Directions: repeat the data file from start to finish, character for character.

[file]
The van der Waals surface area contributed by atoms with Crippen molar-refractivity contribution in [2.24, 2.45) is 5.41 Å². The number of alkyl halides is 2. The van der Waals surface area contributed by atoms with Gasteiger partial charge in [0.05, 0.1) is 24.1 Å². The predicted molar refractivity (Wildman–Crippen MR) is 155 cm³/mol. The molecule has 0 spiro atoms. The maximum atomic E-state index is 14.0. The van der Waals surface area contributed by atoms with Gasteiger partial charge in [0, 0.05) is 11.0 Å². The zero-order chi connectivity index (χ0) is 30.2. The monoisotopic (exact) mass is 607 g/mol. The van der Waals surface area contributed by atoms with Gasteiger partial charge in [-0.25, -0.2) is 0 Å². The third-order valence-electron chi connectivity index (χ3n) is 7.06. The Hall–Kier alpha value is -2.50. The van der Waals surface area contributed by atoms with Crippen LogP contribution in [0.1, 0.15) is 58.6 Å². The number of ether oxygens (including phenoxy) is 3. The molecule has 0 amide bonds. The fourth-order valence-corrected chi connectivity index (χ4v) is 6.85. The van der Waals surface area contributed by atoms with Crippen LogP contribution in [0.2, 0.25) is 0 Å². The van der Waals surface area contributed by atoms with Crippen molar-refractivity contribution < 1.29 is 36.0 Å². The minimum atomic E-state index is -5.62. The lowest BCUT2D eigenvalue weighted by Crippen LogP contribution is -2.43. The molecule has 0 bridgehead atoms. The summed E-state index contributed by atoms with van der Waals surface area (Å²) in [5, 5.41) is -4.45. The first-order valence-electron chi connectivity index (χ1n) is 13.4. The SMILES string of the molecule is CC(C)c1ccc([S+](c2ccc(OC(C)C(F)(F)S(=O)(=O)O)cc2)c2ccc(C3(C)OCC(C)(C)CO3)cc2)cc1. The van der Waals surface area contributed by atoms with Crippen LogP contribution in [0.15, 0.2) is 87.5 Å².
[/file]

The van der Waals surface area contributed by atoms with Crippen molar-refractivity contribution in [2.24, 2.45) is 5.41 Å². The number of alkyl halides is 2. The van der Waals surface area contributed by atoms with Gasteiger partial charge in [0.05, 0.1) is 24.1 Å². The predicted molar refractivity (Wildman–Crippen MR) is 155 cm³/mol. The molecule has 0 spiro atoms. The maximum atomic E-state index is 14.0. The van der Waals surface area contributed by atoms with Gasteiger partial charge in [0, 0.05) is 11.0 Å². The zero-order chi connectivity index (χ0) is 30.2. The monoisotopic (exact) mass is 607 g/mol. The van der Waals surface area contributed by atoms with Gasteiger partial charge in [-0.25, -0.2) is 0 Å². The third-order valence-electron chi connectivity index (χ3n) is 7.06. The Hall–Kier alpha value is -2.50. The van der Waals surface area contributed by atoms with Crippen LogP contribution in [0.1, 0.15) is 58.6 Å². The number of ether oxygens (including phenoxy) is 3. The molecule has 0 amide bonds. The fourth-order valence-corrected chi connectivity index (χ4v) is 6.85. The van der Waals surface area contributed by atoms with Crippen LogP contribution in [0.2, 0.25) is 0 Å². The van der Waals surface area contributed by atoms with Crippen molar-refractivity contribution < 1.29 is 36.0 Å². The minimum atomic E-state index is -5.62. The lowest BCUT2D eigenvalue weighted by Crippen LogP contribution is -2.43. The molecule has 0 bridgehead atoms. The summed E-state index contributed by atoms with van der Waals surface area (Å²) in [5, 5.41) is -4.45. The first-order valence-electron chi connectivity index (χ1n) is 13.4. The SMILES string of the molecule is CC(C)c1ccc([S+](c2ccc(OC(C)C(F)(F)S(=O)(=O)O)cc2)c2ccc(C3(C)OCC(C)(C)CO3)cc2)cc1. The van der Waals surface area contributed by atoms with Crippen LogP contribution in [0.15, 0.2) is 87.5 Å².